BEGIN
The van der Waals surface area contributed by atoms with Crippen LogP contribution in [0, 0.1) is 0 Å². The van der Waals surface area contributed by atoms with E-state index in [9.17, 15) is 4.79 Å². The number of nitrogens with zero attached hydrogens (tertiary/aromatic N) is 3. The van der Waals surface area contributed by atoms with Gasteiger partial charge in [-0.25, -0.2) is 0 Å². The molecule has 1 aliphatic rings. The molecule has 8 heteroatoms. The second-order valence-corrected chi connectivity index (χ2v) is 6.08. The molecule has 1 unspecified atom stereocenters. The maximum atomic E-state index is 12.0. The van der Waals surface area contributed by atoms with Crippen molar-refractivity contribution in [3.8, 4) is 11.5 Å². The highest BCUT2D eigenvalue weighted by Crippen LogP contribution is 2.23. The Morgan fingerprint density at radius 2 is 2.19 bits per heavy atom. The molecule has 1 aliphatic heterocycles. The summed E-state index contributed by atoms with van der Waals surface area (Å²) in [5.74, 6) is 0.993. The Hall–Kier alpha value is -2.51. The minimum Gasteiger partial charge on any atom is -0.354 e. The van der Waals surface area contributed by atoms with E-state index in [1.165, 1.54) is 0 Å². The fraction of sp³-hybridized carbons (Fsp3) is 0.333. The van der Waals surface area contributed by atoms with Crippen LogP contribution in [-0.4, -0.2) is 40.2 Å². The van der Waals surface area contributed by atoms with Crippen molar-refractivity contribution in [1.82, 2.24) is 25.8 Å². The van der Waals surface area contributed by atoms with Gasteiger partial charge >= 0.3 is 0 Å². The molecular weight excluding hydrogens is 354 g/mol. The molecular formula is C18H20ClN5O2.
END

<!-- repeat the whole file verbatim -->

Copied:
The van der Waals surface area contributed by atoms with Crippen LogP contribution in [0, 0.1) is 0 Å². The van der Waals surface area contributed by atoms with E-state index in [9.17, 15) is 4.79 Å². The number of nitrogens with zero attached hydrogens (tertiary/aromatic N) is 3. The van der Waals surface area contributed by atoms with Gasteiger partial charge in [-0.25, -0.2) is 0 Å². The molecule has 1 aliphatic rings. The molecule has 8 heteroatoms. The second-order valence-corrected chi connectivity index (χ2v) is 6.08. The molecule has 1 unspecified atom stereocenters. The maximum atomic E-state index is 12.0. The van der Waals surface area contributed by atoms with Crippen molar-refractivity contribution in [3.8, 4) is 11.5 Å². The highest BCUT2D eigenvalue weighted by Crippen LogP contribution is 2.23. The Morgan fingerprint density at radius 2 is 2.19 bits per heavy atom. The molecule has 1 aliphatic heterocycles. The summed E-state index contributed by atoms with van der Waals surface area (Å²) in [5.74, 6) is 0.993. The Hall–Kier alpha value is -2.51. The minimum Gasteiger partial charge on any atom is -0.354 e. The van der Waals surface area contributed by atoms with E-state index in [1.165, 1.54) is 0 Å². The fraction of sp³-hybridized carbons (Fsp3) is 0.333. The van der Waals surface area contributed by atoms with Crippen LogP contribution in [-0.4, -0.2) is 40.2 Å². The van der Waals surface area contributed by atoms with Crippen molar-refractivity contribution in [1.82, 2.24) is 25.8 Å². The van der Waals surface area contributed by atoms with Gasteiger partial charge >= 0.3 is 0 Å². The molecular weight excluding hydrogens is 354 g/mol. The molecular formula is C18H20ClN5O2.